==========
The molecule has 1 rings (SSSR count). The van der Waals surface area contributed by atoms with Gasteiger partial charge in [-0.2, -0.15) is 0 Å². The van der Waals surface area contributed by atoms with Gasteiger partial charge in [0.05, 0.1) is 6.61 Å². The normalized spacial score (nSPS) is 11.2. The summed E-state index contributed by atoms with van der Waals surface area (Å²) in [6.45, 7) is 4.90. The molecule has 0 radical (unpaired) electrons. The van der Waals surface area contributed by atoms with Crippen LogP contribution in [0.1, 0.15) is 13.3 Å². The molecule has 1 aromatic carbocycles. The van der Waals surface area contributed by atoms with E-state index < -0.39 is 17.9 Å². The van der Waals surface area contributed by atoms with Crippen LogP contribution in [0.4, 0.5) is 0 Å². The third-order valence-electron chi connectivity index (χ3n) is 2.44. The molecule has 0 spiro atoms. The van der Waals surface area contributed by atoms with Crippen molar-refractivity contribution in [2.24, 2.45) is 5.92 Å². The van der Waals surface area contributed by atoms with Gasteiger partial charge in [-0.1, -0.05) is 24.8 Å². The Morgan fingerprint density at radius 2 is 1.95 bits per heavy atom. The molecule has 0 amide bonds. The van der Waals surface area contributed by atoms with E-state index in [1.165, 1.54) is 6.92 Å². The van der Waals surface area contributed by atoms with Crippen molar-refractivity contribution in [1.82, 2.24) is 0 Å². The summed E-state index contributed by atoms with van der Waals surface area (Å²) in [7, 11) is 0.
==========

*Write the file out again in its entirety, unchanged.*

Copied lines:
The molecule has 1 rings (SSSR count). The van der Waals surface area contributed by atoms with Gasteiger partial charge in [-0.2, -0.15) is 0 Å². The van der Waals surface area contributed by atoms with Gasteiger partial charge in [0.05, 0.1) is 6.61 Å². The normalized spacial score (nSPS) is 11.2. The summed E-state index contributed by atoms with van der Waals surface area (Å²) in [6.45, 7) is 4.90. The molecule has 0 radical (unpaired) electrons. The van der Waals surface area contributed by atoms with Crippen LogP contribution in [0.1, 0.15) is 13.3 Å². The molecule has 1 aromatic carbocycles. The van der Waals surface area contributed by atoms with E-state index < -0.39 is 17.9 Å². The van der Waals surface area contributed by atoms with Crippen LogP contribution in [0.4, 0.5) is 0 Å². The third-order valence-electron chi connectivity index (χ3n) is 2.44. The molecule has 0 spiro atoms. The van der Waals surface area contributed by atoms with Crippen molar-refractivity contribution in [2.24, 2.45) is 5.92 Å². The van der Waals surface area contributed by atoms with Gasteiger partial charge in [-0.1, -0.05) is 24.8 Å². The Morgan fingerprint density at radius 2 is 1.95 bits per heavy atom. The molecule has 0 amide bonds. The van der Waals surface area contributed by atoms with E-state index in [1.165, 1.54) is 6.92 Å². The van der Waals surface area contributed by atoms with Crippen molar-refractivity contribution in [1.82, 2.24) is 0 Å². The summed E-state index contributed by atoms with van der Waals surface area (Å²) in [7, 11) is 0.